Which fluxes should be used for (XRF/ICP) analyses?

In order to accurately assess the elemental composition of solid samples, x-ray fluorescence (XRF), inductively coupled plasma (ICP) or atomic absorption spectroscopy (AA) analysis is used. Borate fusion is used to prepare the samples for these processes. Fusion involves dissolving an oxidized sample in a molten flux. The mixtures need to be either near-homogeneous or high-purity heterogenous mixtures to ensure good results. The composition of the flux is critical to ensure optimal dissolution and thus accurate analysis.

What is flux?

A flux is a chemical compound used in borate fusion. The technique involves mixing a sample with a borate flux which usually consists of one or more of the following:

  • lithium tetraborate (Li2B4O7)
  • metraborate (LiBO2)
  • lithium bromide (LiBr)
  • lithium iodide (Lil)

The mixture is put in a platinum alloy crucible and agitated as it is heated to 1000°C until the flux melts and the sample is dissolved. Depending on the chosen method of analysis the melt is either cast in a mold and cooled (XRF analysis) or poured into an acid (ICP analysis).

See also the mixture of ICP fluxes here and XRF fluxes.

ICPH Fluore X

Why are fluxes used?

Analyzing samples that haven’t been prepared using flux fusion can result in significant inaccuracy. Unprepared solid samples can lead to surface variations that interfere with an XRF spectrometer’s calibration. Unprepared liquid samples can contain trace elements (contaminants) which affect the accuracy of ICP results. Sample preparation using fusion fluxers contributes to more precise XRF reactions and plasma ionization.

Fluxes are also on account of a number of important properties. They :

  • are solvents for a wide range of sample compositions
  • facilitate rapid dissolution of the sample
  • have a low melting point, minimizing volatilization
  • reduce power costs
  • help to extend crucible life
  • have low viscosity which aids mixing
  • are non-hygroscopic which aids weighing
  • have high density particle size that contributes to homogeneous mixing, rapid melting and longevity of platinum crucibles

How to select the right flux for your test?

Choosing the correct flux for your sample requires consideration of the acidity and alkalinity equilibrium. You want to select a flux that will neutralize the acidity or alkalinity of the sample, such that the acidity index of the prepared sample is around 1.13 (neutral). A range of flux compounds are available from acidic to basic so that the correct compound match can be found. It is important to bear in mind that the sample may contain different oxides with varying acidities and this will also affect the choice of flux.

The two most commonly used flux compounds are: lithium tetraborate (LiT or Li₂B₄O₇) and lithium metaborate (LiM or LiBO₂). As a general rule, the tetraborate reacts with basic oxides while the metaborate reacts with acidic oxides.

The choice of flux is also determined by the method of analysis that will be used. LiM flux is often best suited in sample preparation for ICP analysis. This is due to its lower melting point and easy crystallization when in contact with an acid solution.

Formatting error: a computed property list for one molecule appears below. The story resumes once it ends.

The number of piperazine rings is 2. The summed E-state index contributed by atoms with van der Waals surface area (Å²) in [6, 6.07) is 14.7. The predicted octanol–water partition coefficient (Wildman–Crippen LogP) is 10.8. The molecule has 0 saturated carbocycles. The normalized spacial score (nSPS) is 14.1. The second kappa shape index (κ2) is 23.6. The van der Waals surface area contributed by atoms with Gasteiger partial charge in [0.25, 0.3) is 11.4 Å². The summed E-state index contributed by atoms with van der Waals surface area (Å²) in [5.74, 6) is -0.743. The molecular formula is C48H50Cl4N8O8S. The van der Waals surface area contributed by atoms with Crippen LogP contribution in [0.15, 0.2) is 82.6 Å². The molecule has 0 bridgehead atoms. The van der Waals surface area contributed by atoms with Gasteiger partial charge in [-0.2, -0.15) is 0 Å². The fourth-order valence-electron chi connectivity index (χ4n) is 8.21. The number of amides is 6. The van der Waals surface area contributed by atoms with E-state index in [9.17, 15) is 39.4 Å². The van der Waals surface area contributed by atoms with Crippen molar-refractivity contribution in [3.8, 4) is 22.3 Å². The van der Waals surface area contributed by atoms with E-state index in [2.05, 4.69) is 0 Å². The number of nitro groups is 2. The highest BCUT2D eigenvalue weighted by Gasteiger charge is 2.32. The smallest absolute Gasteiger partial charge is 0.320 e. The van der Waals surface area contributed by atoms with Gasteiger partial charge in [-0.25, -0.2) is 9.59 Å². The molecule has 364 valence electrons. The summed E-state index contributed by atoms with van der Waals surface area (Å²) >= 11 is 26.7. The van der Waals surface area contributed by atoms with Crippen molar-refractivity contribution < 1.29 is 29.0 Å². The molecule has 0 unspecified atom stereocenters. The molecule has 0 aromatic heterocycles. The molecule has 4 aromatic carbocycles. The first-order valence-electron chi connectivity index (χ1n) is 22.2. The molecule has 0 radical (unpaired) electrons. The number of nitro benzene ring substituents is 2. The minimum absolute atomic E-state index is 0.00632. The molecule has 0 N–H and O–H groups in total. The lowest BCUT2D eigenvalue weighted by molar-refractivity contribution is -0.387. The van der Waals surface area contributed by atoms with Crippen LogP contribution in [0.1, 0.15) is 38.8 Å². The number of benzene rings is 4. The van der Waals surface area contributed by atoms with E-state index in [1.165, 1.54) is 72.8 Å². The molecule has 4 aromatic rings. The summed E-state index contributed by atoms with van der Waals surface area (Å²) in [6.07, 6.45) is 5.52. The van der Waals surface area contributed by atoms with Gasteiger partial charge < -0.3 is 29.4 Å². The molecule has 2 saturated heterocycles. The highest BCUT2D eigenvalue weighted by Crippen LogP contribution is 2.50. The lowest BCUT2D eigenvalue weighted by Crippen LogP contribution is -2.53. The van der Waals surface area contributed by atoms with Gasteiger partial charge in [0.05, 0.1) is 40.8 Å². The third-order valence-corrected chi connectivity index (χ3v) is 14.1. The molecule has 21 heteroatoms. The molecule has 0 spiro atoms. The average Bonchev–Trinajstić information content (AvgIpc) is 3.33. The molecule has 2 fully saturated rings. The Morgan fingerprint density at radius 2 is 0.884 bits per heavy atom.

Here are some examples of samples and the associated fluxes typically used with regard to XRF analysis:

CementFluore X65 (LT66%/LM34%)
CeramicsFluore X50 (LT50%/LM50% or Fluore X35 (LT35.3%/LM64.7%)
CatalystsFluore X65 (LT66%/LM34%) or Fluore X35 (LT35.3%/LM64.7%)
LimestoneFluore X100 (LT 100%) or Fluore X65 (LT66%/LM34%)
Iron oresFluore X65 (LT66%/LM34%)
AluminaFluore X35 (LT35.3%/LM64.7%)

There are some other flux factors to consider for both XRF and ICP analysis:

  • The melting point of the flux should be high enough for complete dissolution of the sample, yet not too high otherwise it will cause volatilization. This is particularly important for samples containing sodium (Na), potassium (K) or sulfur (S).
  • The purity of the flux is essential for reducing sample contamination that can cause interference during analysis. This is particularly important in ICP if trace level accuracy is required.
  • Hygroscopy (the level of moisture retention) in the flux affects weighing accuracy as well as the fusion process. A flux needs to be as dry as possible.
  • Additives can be included in a flux compound to improve specific flux functions. For example:
    • Added oxidants ensure full oxidation of compounds during fusion. This reduces damage to platinum labware and helps with good bead formation.
    • Adding a releasing agent (non-wetting agent) helps prevent particular sample types from sticking to the mold.
  • The surface area varies when fluxes are manufactured using different processes into a beaded, granular or powdered product. Surface area variations can influence hygroscopy, weighing accuracy and melting times. As a general rule:
    • a pre-fused flux with low dust and controlled particle size will provide optimum results for borate fusion
    • the flux must have a physical structure similar to the sample to ensure good mixing

Furter more all our fluxes are fully prefused with low dust and irregular shaped granules with controlled particle size. Due to the irregular shaped particles, the flux mixes homogeneously with the samples and there is no separation during the actual fusion and formation of the glass disc.

IAM Drijfhout supplies a range of high quality fluxes from XRF Scientific and ICPH and we can meet your requirements for all sample types and analysis methods. Click here for more detailed information on our range of fluxes. If you are unsure of which flux to choose, or have a complex sample, our experts will be happy to assist you. Furthermore, our manufacturers can assist in making custom flux compounds when needed.